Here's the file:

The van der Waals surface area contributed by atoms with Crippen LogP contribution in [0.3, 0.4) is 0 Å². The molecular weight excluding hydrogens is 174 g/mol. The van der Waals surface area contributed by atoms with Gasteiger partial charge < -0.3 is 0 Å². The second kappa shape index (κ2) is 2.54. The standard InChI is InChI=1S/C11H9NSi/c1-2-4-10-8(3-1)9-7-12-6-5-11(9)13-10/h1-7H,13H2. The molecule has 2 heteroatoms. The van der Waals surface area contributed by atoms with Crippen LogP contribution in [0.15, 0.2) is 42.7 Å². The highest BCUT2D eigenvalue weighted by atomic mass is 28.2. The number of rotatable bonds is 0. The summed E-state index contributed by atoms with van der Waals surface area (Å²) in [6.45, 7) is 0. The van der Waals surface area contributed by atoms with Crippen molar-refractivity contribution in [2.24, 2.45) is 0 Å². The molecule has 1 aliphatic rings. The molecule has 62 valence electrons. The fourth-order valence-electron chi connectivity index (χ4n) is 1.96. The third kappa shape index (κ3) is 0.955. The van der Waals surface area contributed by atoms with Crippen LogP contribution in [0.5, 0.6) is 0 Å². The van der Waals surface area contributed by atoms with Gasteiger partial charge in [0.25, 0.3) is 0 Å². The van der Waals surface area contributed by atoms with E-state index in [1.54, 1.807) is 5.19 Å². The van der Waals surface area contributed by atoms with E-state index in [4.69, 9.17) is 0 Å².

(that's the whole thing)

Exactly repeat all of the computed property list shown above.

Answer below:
The van der Waals surface area contributed by atoms with Crippen LogP contribution in [0.3, 0.4) is 0 Å². The molecular weight excluding hydrogens is 174 g/mol. The van der Waals surface area contributed by atoms with Gasteiger partial charge < -0.3 is 0 Å². The second kappa shape index (κ2) is 2.54. The standard InChI is InChI=1S/C11H9NSi/c1-2-4-10-8(3-1)9-7-12-6-5-11(9)13-10/h1-7H,13H2. The molecule has 2 heteroatoms. The van der Waals surface area contributed by atoms with Crippen LogP contribution in [0.15, 0.2) is 42.7 Å². The highest BCUT2D eigenvalue weighted by atomic mass is 28.2. The number of rotatable bonds is 0. The summed E-state index contributed by atoms with van der Waals surface area (Å²) in [6.45, 7) is 0. The van der Waals surface area contributed by atoms with Crippen molar-refractivity contribution in [2.24, 2.45) is 0 Å². The molecule has 1 aliphatic rings. The molecule has 62 valence electrons. The fourth-order valence-electron chi connectivity index (χ4n) is 1.96. The third kappa shape index (κ3) is 0.955. The van der Waals surface area contributed by atoms with Crippen LogP contribution in [0.5, 0.6) is 0 Å². The van der Waals surface area contributed by atoms with Gasteiger partial charge in [0.25, 0.3) is 0 Å². The van der Waals surface area contributed by atoms with E-state index in [1.54, 1.807) is 5.19 Å². The van der Waals surface area contributed by atoms with E-state index in [4.69, 9.17) is 0 Å².